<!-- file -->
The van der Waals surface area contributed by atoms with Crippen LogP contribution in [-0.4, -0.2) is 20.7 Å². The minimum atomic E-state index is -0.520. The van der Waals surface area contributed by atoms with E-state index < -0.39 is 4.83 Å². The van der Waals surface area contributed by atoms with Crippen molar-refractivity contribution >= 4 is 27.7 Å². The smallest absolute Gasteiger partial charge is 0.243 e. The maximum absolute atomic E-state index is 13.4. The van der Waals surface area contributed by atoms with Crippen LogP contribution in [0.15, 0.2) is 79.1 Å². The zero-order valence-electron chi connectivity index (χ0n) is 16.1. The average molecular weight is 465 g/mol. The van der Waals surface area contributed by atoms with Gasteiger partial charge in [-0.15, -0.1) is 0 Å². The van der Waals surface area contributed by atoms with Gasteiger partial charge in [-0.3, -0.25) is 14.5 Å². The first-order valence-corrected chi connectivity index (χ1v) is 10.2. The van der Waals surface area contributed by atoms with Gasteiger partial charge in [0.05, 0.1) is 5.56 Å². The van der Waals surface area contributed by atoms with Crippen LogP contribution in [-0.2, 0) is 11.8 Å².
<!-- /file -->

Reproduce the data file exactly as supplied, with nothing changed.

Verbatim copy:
The van der Waals surface area contributed by atoms with Crippen LogP contribution in [-0.4, -0.2) is 20.7 Å². The minimum atomic E-state index is -0.520. The van der Waals surface area contributed by atoms with E-state index < -0.39 is 4.83 Å². The van der Waals surface area contributed by atoms with Crippen molar-refractivity contribution >= 4 is 27.7 Å². The smallest absolute Gasteiger partial charge is 0.243 e. The maximum absolute atomic E-state index is 13.4. The van der Waals surface area contributed by atoms with Crippen LogP contribution in [0.15, 0.2) is 79.1 Å². The zero-order valence-electron chi connectivity index (χ0n) is 16.1. The average molecular weight is 465 g/mol. The van der Waals surface area contributed by atoms with Gasteiger partial charge in [-0.15, -0.1) is 0 Å². The van der Waals surface area contributed by atoms with Gasteiger partial charge in [-0.3, -0.25) is 14.5 Å². The first-order valence-corrected chi connectivity index (χ1v) is 10.2. The van der Waals surface area contributed by atoms with Gasteiger partial charge in [0.05, 0.1) is 5.56 Å². The van der Waals surface area contributed by atoms with Crippen LogP contribution in [-0.2, 0) is 11.8 Å².